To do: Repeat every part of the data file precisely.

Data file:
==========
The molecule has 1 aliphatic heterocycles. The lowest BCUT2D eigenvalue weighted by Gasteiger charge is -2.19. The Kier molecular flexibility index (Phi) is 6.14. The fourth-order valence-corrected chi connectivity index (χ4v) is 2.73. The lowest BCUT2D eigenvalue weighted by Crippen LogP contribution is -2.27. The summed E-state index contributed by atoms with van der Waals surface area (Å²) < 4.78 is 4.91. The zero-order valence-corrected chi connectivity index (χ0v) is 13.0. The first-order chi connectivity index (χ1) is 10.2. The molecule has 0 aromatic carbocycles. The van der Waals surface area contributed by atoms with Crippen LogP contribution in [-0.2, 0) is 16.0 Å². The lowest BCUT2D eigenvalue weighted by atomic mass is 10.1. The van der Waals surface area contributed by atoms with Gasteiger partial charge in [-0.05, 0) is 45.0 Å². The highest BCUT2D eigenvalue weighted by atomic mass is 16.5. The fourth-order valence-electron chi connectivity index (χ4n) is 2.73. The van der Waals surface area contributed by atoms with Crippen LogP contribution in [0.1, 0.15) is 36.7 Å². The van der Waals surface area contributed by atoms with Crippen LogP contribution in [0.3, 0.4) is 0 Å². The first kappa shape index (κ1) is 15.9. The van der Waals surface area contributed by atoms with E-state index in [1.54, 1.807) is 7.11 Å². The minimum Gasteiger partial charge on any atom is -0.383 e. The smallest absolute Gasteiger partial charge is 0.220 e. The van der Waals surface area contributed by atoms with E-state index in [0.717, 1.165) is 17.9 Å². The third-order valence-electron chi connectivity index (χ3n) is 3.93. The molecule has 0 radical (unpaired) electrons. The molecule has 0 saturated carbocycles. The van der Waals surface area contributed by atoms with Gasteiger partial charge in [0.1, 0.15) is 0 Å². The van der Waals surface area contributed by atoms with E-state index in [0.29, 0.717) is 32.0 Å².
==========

The molecule has 1 aliphatic heterocycles. The lowest BCUT2D eigenvalue weighted by Gasteiger charge is -2.19. The Kier molecular flexibility index (Phi) is 6.14. The fourth-order valence-corrected chi connectivity index (χ4v) is 2.73. The lowest BCUT2D eigenvalue weighted by Crippen LogP contribution is -2.27. The summed E-state index contributed by atoms with van der Waals surface area (Å²) < 4.78 is 4.91. The zero-order valence-corrected chi connectivity index (χ0v) is 13.0. The first-order chi connectivity index (χ1) is 10.2. The molecule has 0 aromatic carbocycles. The van der Waals surface area contributed by atoms with Crippen LogP contribution in [-0.2, 0) is 16.0 Å². The lowest BCUT2D eigenvalue weighted by atomic mass is 10.1. The van der Waals surface area contributed by atoms with Gasteiger partial charge in [-0.05, 0) is 45.0 Å². The highest BCUT2D eigenvalue weighted by atomic mass is 16.5. The fourth-order valence-electron chi connectivity index (χ4n) is 2.73. The van der Waals surface area contributed by atoms with Crippen LogP contribution in [0.1, 0.15) is 36.7 Å². The van der Waals surface area contributed by atoms with Crippen LogP contribution in [0.3, 0.4) is 0 Å². The first kappa shape index (κ1) is 15.9. The van der Waals surface area contributed by atoms with E-state index in [1.54, 1.807) is 7.11 Å². The minimum Gasteiger partial charge on any atom is -0.383 e. The smallest absolute Gasteiger partial charge is 0.220 e. The van der Waals surface area contributed by atoms with E-state index in [0.717, 1.165) is 17.9 Å². The third-order valence-electron chi connectivity index (χ3n) is 3.93. The molecule has 0 radical (unpaired) electrons. The molecule has 0 saturated carbocycles. The van der Waals surface area contributed by atoms with Gasteiger partial charge in [0.1, 0.15) is 0 Å². The van der Waals surface area contributed by atoms with E-state index in [0.29, 0.717) is 32.0 Å².